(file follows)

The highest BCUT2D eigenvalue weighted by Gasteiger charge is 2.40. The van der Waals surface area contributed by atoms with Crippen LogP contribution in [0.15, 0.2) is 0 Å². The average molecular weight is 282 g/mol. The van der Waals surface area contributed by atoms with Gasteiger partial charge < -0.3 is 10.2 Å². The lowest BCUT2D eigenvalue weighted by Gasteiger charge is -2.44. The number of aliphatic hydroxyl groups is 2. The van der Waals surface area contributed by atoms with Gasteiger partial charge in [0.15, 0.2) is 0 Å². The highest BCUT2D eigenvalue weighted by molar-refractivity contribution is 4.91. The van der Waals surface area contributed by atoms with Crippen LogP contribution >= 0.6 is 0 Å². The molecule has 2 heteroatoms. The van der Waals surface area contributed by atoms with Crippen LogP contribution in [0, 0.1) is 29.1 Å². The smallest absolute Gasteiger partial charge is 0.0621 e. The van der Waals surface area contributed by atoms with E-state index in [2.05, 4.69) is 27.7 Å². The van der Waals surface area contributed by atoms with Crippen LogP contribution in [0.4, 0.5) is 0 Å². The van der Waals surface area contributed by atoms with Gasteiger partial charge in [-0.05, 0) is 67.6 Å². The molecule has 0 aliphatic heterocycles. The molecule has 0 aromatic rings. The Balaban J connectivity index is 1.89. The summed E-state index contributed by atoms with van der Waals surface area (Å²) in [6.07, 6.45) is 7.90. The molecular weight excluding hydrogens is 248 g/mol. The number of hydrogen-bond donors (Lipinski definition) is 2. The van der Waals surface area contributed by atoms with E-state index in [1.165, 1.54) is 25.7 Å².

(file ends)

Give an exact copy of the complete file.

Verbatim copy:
The highest BCUT2D eigenvalue weighted by Gasteiger charge is 2.40. The van der Waals surface area contributed by atoms with Crippen LogP contribution in [0.15, 0.2) is 0 Å². The average molecular weight is 282 g/mol. The van der Waals surface area contributed by atoms with Gasteiger partial charge < -0.3 is 10.2 Å². The lowest BCUT2D eigenvalue weighted by Gasteiger charge is -2.44. The number of aliphatic hydroxyl groups is 2. The van der Waals surface area contributed by atoms with Gasteiger partial charge in [0.15, 0.2) is 0 Å². The highest BCUT2D eigenvalue weighted by molar-refractivity contribution is 4.91. The van der Waals surface area contributed by atoms with Crippen LogP contribution >= 0.6 is 0 Å². The molecule has 2 heteroatoms. The van der Waals surface area contributed by atoms with Crippen LogP contribution in [0, 0.1) is 29.1 Å². The smallest absolute Gasteiger partial charge is 0.0621 e. The van der Waals surface area contributed by atoms with E-state index in [2.05, 4.69) is 27.7 Å². The van der Waals surface area contributed by atoms with Crippen LogP contribution in [0.4, 0.5) is 0 Å². The van der Waals surface area contributed by atoms with Gasteiger partial charge in [-0.05, 0) is 67.6 Å². The molecule has 0 aliphatic heterocycles. The molecule has 0 aromatic rings. The Balaban J connectivity index is 1.89. The summed E-state index contributed by atoms with van der Waals surface area (Å²) in [6.07, 6.45) is 7.90. The molecular weight excluding hydrogens is 248 g/mol. The number of hydrogen-bond donors (Lipinski definition) is 2. The van der Waals surface area contributed by atoms with E-state index in [1.165, 1.54) is 25.7 Å².